Carmichael parks district proposes property assessment to replace lost funds, fix facilities

Published: Monday, Mar. 31, 2014 - 12:00 am

Having lost a sizable chunk of its revenue during the recession, the Carmichael Recreation and Park District is asking property owners to stabilize its income through an annual assessment of $45.

Like many capital-area suburbs, the community of 62,000 people relies on a special district to build and maintain its parks. And like other area park districts, the one in Carmichael is finding that revenue based largely on property taxes isn’t enough to meet the community’s needs.

“Things have gotten pretty worn down,” said district administrator Tarry Smith. “We are trying to improve the quality of life in Carmichael.”

From fiscal 2008-09 through 2013-14, district revenue declined by 18 percent, down to $4 million. That’s because the district’s fortunes are tied to the success or failure of the housing market, Smith said.

The proposed assessment will raise about $645,000 a year, or about the same amount of revenue the district has been losing each year.

The district plans to use the additional money to add features to parks, improve maintenance and hire a security guard to patrol the district’s 12 parks. About $200,000 a year would go to security and maintenance, while $445,000 would pay for capital projects, such as a covered event space at Carmichael Park and renovation of the park’s Community Clubhouse.

The district, which has had problems with drug dealing and other crimes, plans to contract with a nearby parks district to provide a security patrol, Smith said.

Ballots were mailed to property owners last month and must be returned by April 17 in an election required by state law. The ballots are weighted by the amount of property owned, and the proposal needs 50 percent plus one vote for passage. The assessment has no sunset clause.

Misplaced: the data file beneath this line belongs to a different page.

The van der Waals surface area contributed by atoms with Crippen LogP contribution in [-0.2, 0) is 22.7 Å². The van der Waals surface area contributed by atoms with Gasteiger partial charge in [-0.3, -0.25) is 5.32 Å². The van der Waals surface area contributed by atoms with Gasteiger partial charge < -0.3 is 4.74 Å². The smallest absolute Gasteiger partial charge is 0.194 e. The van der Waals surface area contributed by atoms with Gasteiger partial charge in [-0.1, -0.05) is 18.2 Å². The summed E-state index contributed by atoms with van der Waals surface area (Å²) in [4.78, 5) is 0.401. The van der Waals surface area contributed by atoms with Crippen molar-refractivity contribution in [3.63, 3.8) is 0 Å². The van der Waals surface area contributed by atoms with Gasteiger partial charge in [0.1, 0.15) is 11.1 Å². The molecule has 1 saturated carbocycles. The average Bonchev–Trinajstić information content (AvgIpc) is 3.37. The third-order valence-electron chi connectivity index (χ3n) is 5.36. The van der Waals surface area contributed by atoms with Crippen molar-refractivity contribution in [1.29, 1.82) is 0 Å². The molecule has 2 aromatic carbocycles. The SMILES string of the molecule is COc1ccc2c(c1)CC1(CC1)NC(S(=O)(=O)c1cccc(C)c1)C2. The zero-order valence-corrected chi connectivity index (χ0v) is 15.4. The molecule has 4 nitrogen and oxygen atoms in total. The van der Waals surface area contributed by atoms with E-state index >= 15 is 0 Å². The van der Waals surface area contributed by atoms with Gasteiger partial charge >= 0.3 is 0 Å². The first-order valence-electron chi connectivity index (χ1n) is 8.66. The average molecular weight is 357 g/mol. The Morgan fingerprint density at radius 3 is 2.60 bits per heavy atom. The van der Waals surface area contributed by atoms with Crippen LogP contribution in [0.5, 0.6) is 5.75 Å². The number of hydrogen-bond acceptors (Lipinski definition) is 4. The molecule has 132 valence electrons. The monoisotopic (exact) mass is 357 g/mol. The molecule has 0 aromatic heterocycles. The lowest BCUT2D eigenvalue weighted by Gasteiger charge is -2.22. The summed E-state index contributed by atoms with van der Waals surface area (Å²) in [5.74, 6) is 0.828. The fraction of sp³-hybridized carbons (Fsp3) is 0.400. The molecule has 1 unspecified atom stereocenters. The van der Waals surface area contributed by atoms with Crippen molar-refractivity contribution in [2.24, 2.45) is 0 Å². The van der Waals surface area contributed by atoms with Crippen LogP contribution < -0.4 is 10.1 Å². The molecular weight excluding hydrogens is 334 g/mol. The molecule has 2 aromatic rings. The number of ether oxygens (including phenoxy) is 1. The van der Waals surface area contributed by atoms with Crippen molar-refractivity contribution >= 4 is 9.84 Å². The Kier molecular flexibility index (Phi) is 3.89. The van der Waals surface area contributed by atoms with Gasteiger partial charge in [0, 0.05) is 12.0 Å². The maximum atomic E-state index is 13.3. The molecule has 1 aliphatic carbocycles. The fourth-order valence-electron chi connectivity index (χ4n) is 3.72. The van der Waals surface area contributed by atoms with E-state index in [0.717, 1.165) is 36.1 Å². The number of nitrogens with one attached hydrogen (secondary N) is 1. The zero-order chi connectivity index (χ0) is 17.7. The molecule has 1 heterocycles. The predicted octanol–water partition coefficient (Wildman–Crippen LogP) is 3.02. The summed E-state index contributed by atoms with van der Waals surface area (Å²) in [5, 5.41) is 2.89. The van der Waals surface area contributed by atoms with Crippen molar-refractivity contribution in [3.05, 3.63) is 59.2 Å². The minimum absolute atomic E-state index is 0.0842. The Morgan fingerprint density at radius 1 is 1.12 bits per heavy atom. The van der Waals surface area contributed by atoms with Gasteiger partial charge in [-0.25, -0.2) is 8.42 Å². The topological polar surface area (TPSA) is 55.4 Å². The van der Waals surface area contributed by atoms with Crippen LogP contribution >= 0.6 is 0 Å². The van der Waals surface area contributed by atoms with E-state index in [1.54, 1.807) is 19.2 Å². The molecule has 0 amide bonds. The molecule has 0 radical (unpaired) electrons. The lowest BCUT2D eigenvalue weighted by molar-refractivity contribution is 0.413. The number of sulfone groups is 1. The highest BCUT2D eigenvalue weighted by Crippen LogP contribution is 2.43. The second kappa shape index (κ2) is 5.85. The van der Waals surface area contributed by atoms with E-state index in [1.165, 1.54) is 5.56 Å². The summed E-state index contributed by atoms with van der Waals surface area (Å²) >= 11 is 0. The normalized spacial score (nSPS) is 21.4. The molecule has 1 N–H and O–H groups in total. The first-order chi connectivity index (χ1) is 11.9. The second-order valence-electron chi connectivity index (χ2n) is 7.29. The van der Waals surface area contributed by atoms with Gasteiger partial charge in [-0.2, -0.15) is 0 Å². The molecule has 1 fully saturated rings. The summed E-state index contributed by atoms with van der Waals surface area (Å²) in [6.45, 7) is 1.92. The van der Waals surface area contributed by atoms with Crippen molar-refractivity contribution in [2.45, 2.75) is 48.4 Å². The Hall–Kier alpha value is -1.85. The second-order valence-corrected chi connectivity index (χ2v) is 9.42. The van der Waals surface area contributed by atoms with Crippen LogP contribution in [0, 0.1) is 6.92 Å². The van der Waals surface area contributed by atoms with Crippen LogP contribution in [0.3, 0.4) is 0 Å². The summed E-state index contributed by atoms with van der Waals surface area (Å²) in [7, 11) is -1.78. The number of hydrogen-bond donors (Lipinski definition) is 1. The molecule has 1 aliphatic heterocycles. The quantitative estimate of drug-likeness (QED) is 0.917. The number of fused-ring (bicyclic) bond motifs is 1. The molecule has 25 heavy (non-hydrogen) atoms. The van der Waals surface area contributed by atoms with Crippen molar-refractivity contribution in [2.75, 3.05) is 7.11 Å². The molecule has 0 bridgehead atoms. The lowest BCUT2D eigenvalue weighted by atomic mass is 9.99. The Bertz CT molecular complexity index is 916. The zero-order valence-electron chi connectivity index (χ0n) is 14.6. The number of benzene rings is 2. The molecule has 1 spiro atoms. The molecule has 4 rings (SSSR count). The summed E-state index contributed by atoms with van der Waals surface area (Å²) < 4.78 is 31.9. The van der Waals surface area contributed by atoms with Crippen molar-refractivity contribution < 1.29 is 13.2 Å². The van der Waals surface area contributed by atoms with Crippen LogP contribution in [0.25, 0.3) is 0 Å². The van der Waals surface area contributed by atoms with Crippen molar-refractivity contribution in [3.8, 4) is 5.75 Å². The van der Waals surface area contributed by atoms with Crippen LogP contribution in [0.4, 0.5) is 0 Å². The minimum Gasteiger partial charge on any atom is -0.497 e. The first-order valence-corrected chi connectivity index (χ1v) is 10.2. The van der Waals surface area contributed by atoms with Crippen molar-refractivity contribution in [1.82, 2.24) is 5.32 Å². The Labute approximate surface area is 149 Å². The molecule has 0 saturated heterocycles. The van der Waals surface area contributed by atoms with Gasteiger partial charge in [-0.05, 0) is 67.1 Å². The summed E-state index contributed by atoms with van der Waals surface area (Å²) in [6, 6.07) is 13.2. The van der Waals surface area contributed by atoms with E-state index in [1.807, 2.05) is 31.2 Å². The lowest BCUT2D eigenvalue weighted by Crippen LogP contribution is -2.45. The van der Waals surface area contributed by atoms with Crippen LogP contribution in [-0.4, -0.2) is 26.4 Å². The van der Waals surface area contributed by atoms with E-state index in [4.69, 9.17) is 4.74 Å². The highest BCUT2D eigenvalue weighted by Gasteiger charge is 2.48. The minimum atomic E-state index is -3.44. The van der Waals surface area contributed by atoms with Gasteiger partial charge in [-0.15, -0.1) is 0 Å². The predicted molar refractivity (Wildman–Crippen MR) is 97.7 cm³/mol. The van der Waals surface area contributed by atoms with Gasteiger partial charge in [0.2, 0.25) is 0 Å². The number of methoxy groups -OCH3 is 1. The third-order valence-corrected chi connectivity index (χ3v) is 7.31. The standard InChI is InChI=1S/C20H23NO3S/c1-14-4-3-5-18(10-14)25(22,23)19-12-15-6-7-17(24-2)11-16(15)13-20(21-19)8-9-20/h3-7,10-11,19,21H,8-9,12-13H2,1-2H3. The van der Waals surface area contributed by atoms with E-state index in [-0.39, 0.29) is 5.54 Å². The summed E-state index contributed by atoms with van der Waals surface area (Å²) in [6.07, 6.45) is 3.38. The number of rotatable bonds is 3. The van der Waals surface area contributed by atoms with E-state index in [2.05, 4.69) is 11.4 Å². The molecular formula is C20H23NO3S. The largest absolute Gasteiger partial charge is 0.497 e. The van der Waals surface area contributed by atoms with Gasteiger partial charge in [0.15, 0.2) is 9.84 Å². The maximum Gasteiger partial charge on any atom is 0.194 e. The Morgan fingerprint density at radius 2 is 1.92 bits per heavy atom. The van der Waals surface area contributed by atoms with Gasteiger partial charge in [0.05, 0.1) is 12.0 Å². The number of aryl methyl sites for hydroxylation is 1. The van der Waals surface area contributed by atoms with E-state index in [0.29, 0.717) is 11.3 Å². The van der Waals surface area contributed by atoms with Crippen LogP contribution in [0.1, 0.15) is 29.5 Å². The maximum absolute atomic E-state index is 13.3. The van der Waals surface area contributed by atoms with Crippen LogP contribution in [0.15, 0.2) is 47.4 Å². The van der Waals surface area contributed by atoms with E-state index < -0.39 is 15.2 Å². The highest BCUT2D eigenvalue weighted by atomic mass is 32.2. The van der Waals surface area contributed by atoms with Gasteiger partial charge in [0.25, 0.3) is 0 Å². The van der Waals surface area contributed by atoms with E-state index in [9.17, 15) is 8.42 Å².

A survey conducted for the district last year found that the proposal may have a tough time getting passed, as 49.5 percent indicated they would approve it. The $45 proposed assessment would apply to the owner of a single-family home.

Some regular park visitors say they support the proposed assessment.

“The parks in Carmichael are getting old and worn out and they need to be improved,” said Alice Agness.

Agness and her daughter often visit the farmers market in Carmichael Park, the district’s largest park, on Grant Avenue. She said the irregular surface of the parking lot causes problems as she tries to get around with her walker.

The district plans to make a number of improvements to Carmichael Park, including to its parking lot and its covered band shell, which hosts a summer concert series.

The district also plans to add air conditioning and new floors to the gyms at La Sierra Community Center. Afternoon activity is limited in the gyms because of the heat, said Jessica DeGroot, a sports coordinator for the district.

“It gets pretty brutal in the early evening,” she said.


Call The Bee’s Brad Branan, (916) 321-1065. Follow him on Twitter @BradB_at_SacBee.

Read more articles by Brad Branan



Sacramento Bee Job listing powered by Careerbuilder.com
Quick Job Search
Sacramento Bee Jobs »
Buy
Used Cars
Dealer and private-party ads
Make:

Model:

Price Range:
to
Search within:
miles of ZIP

Advanced Search | 1982 & Older

TODAY'S CIRCULARS